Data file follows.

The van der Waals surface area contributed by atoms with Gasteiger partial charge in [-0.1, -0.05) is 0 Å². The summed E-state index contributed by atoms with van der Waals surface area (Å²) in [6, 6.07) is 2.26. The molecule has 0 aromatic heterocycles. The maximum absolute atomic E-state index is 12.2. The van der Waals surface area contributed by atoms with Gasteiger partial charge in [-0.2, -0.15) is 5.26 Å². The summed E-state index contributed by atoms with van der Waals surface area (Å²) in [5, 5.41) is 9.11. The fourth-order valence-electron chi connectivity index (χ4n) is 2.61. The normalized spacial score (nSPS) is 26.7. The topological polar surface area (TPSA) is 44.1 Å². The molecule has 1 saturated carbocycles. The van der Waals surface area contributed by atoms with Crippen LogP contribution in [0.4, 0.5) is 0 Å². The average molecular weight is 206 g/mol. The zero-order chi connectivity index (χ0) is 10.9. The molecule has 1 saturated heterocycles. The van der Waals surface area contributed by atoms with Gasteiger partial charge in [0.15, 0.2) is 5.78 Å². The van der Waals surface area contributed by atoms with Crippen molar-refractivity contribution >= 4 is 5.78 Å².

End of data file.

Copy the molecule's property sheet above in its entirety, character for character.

The van der Waals surface area contributed by atoms with Gasteiger partial charge in [-0.1, -0.05) is 0 Å². The summed E-state index contributed by atoms with van der Waals surface area (Å²) in [6, 6.07) is 2.26. The molecule has 0 aromatic heterocycles. The maximum absolute atomic E-state index is 12.2. The van der Waals surface area contributed by atoms with Gasteiger partial charge in [-0.2, -0.15) is 5.26 Å². The summed E-state index contributed by atoms with van der Waals surface area (Å²) in [5, 5.41) is 9.11. The fourth-order valence-electron chi connectivity index (χ4n) is 2.61. The normalized spacial score (nSPS) is 26.7. The topological polar surface area (TPSA) is 44.1 Å². The molecule has 1 saturated carbocycles. The van der Waals surface area contributed by atoms with Crippen LogP contribution in [0.4, 0.5) is 0 Å². The average molecular weight is 206 g/mol. The zero-order chi connectivity index (χ0) is 10.9. The molecule has 1 saturated heterocycles. The van der Waals surface area contributed by atoms with Gasteiger partial charge in [0.15, 0.2) is 5.78 Å². The van der Waals surface area contributed by atoms with Crippen molar-refractivity contribution >= 4 is 5.78 Å².